THE TRADITIONAL PROCESS
Storytelling comes to life through the voice of the weaver’s heart and the colorful threads become the words her gifted hands weave!
According to the Mayan spiritual belief, the traditional art of weaving has been passed down by the Maya Goddess of weaving, Ixchel.
This connection between female identity and power has been passed down from generations of grandmothers to generations of daughters and their daughters. The Backstrap Loom, The Treadle Loom, and The Headband Loom are the main tools that assist in weaving the collective story of cultural identity and personal expression embroidered with ancestral skills and wisdom.
PREPARATION OF THE 100% COTTON FIBER
The bulk cotton is beaten clean with two sticks of any seeds or sticks or other impurities. The fiber is then spun by holding a small bundle of prepared cotton in one hand by then twisting it on to a “malacate” or spindle with the other hand.
A “malacate” or spindle is made of a wooden stick with a clay whorl at one pointed end and the plied yarn is then made into ready-to-weave balls.
Predating the arrival of the Conquistadores, weaving with the Backstrap Loom goes back as far as 2500 BC in the many Mayan villages of Guatemala, Peru, as well as many other Central and South American countries. The Maya Backstrap Loom, or the “palito” stick loom, is used for items like the huipiles, perrajes (shawls), fajas (belts), pants or garments that are narrower in width.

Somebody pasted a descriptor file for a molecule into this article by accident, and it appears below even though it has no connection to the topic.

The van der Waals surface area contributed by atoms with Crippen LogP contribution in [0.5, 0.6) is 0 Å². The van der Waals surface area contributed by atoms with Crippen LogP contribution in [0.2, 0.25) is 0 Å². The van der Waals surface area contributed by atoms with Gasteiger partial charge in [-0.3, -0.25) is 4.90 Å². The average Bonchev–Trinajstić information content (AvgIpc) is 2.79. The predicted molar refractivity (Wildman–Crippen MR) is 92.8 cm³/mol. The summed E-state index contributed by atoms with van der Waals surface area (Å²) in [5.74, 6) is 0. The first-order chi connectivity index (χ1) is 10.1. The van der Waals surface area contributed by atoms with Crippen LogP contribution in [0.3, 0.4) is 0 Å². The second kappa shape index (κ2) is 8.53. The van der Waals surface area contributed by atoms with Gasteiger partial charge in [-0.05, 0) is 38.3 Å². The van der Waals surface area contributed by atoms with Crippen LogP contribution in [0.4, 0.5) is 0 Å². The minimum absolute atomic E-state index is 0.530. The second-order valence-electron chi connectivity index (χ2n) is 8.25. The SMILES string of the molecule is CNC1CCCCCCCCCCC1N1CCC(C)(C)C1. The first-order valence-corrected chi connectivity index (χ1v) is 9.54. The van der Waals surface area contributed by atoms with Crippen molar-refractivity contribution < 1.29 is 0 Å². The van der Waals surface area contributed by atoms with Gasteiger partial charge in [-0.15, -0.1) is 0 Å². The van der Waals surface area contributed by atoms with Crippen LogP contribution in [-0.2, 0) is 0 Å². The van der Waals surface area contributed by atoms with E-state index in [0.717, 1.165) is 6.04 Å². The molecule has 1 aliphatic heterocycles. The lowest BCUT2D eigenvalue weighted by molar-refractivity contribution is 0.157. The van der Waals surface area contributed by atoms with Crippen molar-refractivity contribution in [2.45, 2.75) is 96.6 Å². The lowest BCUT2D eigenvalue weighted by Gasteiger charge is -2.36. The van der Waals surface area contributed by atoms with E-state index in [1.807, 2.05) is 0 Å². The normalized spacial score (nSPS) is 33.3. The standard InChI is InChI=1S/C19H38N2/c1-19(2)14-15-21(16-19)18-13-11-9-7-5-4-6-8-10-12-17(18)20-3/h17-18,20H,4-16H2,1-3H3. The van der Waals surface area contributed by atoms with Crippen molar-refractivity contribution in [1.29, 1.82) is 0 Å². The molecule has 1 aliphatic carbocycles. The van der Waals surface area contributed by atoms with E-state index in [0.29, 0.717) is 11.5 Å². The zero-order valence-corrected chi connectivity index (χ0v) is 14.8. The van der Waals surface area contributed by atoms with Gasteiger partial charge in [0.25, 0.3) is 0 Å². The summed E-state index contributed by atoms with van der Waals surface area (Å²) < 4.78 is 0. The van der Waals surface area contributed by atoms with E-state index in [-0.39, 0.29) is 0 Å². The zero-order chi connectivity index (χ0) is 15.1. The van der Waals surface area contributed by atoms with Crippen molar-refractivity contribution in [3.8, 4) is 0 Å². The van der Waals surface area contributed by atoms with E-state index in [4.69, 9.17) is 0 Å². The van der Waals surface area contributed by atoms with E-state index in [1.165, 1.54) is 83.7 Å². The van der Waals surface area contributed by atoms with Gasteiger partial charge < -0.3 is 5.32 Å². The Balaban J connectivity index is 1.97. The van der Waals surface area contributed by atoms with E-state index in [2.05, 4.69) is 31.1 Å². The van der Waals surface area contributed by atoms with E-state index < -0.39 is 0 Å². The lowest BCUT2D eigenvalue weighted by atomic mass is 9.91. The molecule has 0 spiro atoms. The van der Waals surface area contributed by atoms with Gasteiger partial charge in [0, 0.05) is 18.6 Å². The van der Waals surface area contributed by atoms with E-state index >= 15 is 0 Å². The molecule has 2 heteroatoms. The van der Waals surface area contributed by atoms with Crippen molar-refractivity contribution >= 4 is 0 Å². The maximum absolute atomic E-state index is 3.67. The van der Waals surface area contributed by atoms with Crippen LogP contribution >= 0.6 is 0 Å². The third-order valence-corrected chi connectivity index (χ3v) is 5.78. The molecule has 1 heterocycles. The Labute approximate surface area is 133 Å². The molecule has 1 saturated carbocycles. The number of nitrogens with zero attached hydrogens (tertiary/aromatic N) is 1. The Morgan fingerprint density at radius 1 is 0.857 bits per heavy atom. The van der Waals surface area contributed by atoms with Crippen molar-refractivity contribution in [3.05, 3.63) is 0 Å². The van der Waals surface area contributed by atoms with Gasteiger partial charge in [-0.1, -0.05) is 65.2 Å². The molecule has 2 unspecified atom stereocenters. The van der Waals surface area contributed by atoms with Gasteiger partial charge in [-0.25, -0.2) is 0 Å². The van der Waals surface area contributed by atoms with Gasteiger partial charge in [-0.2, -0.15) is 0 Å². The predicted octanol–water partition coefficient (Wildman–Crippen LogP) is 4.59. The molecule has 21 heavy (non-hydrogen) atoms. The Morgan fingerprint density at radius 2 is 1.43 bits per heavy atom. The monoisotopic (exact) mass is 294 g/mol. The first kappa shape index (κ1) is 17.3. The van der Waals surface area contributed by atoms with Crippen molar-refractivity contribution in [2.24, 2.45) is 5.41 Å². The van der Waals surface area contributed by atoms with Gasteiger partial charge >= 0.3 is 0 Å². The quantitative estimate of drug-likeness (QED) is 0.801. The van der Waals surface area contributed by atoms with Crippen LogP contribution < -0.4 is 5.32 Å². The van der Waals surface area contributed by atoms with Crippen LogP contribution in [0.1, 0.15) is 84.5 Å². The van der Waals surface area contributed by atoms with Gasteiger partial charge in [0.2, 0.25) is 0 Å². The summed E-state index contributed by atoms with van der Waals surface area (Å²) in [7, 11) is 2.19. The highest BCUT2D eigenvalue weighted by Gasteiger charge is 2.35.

The prepared 100% cotton yarn is dyed with different dyes made from various organic materials, such as carrots for orange, hibiscus flower for a rosy pink, “quilete” and avocado leaves for green, and “guayaba or guava” for a deep gold, beets for deep reds and purples. An insect called “cochinilla” or “cochenal” for the bright magenta reds. Also different roots, tree barks or seeds are used for the browns and earth tones.
The prepared cotton can also go on the “madejero” that will wind the thread and ready for weaving.
How the Backstrap Loom works:
The Warp or Urdimbre are the vertical threads held at the end by a rod. A shed rod is placed to hold the crossover of the warp threads; and a “corazón” or first shed rod, is placed which, in combination with the “chocoyo” or heddle rod, changes the position of the threads and opens up the shed.
The Batten is a heavier flat stick that serves to push down the weft or trama, as the horizontal threads are called and is inserted so that the weft thread slides from side to side by means of the bobbin to form the fabric.